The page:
Big Labor's VA Choke Hold!

The Wall Street Journal ^ | May 29, 2014 | Kimberley A. Strassel
Big Labor's VA Choke Hold How Democrats put their union allies before the well-being of veterans.  We know with certainty that there is at least one person the Department of Veterans Affairs is serving well. That would be the president of local lodge 1798 of the National Federation of Federal Employees.  The Federal Labor Relations Authority, the agency that mediates federal labor disputes, earlier this month ruled in favor of this union president, in a dispute over whether she need bother to show up at her workplace—the Veterans Affairs Medical Center in Martinsburg, W.Va. According to FLRA documents, this particular VA employee is 100% "official time"—D.C. parlance for federal employees who work every hour of every work day for their union, at the taxpayer's expense. In April 2012, this, ahem, VA "employee" broke her ankle and declared that she now wanted to do her nonwork for the VA entirely from the comfort of her home. Veterans Affairs attempted a compromise: Perhaps she could, pretty please, come in two days a week? She refused, and complained to the FLRA that the VA was interfering with her right to act as a union official. The VA failed to respond to the complaint in the required time (perhaps too busy caring for actual veterans) and so the union boss summarily won her case. The VA battle is only just starting, but any real reform inevitably ends with a fight over organized labor. Think of it as the federal version of Wisconsin, Indiana, Michigan and other states where elected officials have attempted to rein in the public-sector unions that have hijacked government agencies for their own purpose. Fixing the VA requires first breaking labor's grip, and the unions are already girding for that fight.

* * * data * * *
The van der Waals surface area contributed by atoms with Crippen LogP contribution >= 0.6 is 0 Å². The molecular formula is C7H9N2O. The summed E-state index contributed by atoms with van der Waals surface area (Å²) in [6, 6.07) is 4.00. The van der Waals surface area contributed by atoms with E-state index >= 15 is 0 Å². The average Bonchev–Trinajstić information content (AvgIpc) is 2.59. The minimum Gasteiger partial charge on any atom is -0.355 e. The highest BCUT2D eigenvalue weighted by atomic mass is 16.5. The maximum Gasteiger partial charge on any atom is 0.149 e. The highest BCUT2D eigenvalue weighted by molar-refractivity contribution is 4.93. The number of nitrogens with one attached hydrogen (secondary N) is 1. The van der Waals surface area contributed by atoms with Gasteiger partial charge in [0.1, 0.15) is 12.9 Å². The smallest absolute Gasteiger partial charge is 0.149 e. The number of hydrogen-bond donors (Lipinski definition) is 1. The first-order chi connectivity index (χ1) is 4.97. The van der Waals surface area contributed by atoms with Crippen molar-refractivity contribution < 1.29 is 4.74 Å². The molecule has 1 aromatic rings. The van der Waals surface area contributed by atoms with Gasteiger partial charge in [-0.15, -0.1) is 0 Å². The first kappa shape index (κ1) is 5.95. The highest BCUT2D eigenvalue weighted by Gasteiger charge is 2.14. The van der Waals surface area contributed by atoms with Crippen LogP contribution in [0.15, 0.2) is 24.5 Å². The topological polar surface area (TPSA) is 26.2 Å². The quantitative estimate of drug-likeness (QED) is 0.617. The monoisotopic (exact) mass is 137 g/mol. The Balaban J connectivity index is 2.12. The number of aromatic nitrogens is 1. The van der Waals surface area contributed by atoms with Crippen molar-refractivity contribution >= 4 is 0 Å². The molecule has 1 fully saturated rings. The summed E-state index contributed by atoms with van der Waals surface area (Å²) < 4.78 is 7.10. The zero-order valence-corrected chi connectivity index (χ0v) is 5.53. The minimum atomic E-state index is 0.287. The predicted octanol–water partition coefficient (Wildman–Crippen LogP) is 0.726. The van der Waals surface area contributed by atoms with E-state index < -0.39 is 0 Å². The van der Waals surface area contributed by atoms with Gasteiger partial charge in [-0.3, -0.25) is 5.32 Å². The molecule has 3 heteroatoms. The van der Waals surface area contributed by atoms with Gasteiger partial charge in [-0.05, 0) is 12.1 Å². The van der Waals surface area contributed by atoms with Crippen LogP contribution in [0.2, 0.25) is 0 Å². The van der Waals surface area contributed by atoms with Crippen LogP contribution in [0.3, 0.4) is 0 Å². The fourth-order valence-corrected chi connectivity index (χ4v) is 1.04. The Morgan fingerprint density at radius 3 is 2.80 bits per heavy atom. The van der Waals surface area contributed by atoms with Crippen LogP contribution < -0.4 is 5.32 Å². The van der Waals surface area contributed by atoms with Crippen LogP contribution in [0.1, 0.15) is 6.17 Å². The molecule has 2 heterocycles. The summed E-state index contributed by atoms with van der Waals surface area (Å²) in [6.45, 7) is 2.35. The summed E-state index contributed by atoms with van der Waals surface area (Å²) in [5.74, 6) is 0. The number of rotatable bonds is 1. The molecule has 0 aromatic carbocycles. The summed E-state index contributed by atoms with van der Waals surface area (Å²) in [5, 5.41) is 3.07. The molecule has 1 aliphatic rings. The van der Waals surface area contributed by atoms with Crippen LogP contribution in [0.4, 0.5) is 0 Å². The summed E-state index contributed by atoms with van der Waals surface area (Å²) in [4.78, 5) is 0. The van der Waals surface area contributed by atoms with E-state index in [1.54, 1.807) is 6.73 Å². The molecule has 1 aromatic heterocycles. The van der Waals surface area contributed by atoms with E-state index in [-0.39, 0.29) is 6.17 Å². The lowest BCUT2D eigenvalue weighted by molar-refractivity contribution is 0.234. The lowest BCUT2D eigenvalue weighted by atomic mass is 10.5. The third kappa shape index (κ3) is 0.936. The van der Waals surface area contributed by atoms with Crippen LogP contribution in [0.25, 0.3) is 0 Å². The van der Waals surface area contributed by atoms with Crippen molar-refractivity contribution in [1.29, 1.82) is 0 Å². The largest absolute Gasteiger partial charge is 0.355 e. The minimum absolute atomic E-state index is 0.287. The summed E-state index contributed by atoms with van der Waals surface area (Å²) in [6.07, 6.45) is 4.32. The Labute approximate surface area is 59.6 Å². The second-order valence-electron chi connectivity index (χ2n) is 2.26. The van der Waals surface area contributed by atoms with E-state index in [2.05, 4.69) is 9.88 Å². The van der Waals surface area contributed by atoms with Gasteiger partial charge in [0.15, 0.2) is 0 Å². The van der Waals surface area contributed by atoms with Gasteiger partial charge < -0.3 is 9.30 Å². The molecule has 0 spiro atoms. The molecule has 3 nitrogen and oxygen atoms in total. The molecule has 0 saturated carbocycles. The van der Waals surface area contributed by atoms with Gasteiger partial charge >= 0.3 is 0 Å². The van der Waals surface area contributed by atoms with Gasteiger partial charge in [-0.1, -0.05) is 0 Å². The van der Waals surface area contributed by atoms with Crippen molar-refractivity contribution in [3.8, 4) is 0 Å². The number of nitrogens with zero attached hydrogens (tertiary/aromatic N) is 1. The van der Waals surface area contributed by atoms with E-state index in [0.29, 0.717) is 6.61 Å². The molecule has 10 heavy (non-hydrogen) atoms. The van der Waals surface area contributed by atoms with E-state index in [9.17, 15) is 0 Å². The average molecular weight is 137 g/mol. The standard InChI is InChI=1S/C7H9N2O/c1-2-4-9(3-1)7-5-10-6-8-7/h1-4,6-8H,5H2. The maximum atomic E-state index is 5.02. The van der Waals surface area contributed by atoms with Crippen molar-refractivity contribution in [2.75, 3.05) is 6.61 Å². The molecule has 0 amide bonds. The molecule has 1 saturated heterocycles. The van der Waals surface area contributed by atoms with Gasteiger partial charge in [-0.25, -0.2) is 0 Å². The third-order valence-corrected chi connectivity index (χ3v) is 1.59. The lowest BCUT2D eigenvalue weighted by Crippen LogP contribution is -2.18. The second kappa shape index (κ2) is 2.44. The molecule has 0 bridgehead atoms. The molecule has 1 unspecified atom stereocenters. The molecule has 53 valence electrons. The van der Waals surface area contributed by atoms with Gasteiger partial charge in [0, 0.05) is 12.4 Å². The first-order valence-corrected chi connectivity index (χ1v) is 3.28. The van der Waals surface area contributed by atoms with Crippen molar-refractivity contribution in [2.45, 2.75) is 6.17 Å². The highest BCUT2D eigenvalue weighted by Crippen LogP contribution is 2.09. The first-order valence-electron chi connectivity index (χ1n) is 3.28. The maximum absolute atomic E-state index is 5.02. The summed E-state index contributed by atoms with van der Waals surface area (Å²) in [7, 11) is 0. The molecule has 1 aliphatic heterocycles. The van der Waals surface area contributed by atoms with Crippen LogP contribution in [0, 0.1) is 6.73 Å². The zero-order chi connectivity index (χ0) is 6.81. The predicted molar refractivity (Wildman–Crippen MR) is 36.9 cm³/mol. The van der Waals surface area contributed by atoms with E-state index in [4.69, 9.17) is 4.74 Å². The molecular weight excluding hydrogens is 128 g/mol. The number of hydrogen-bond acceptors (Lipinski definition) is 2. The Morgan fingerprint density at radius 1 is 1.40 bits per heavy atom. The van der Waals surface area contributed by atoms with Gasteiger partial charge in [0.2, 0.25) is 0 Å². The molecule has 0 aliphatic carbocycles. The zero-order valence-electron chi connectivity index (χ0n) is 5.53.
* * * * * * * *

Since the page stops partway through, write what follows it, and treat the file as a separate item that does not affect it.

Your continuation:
(Excerpt) Read more at online.wsj.com ...

Dem to Hispanic Republican: 'We Need to Send Her Back to Wherever She Really Came From'!

Weekly Standard ^ | 8:14 AM, May 30, 2014 | Daniel Harper
Democratic gubernatorial candidate Alan Webber of New Mexico says of his likely political opponent, Republican governor Susana Martinez, that "We need to send her back to wherever she really came from."

Watch video here "So I’m asking you for your help, we need to make Susana Martinez a one-term governor. We need to send her back to wherever she really came from," says Webber in a video obtained by The Weekly Standard. "I suspect it’s Texas. And that would be good for Texas and that would be good for New Mexico."

Martinez, who is up for reelection this year, is a Hispanic Republican. Indeed, she's the first woman Hispanic governor in America.

Webber, who squares off in a primary on June 3 to face Martinez in the November election, is a controversial Democrat. "Webber has a history of radical views, including ties to the Weather Underground and urging empathy for a child sex offender," the Washington Free Beacon previously reported.
Webber has raised the most money of Democratic candidates vying to challenge Republican Gov. Susana Martinez, and is competing against four other Democrats, including Lawrence Rael, who exaggerated his resume on his campaign website. The primary will be held on June 3. Mark Rudd, a leader and founder of the domestic terrorist group the Weather Underground, which has advocated for the violent overthrow of the United States and committed multiple bombings of public buildings in the late 1960s and early 1970s, endorsed Webber in April. Rudd’s wife Marla Painter hosted a campaign event for the Democrat that month.


This new video is from a candidate forum in Las Vegas, New Mexico, which took place on May 17.

(Excerpt) Read more at weeklystandard.com ...

‘White Privilege’ Exposed

FrontPage Magazine ^ | May 30, 2014 | Jack Kerwick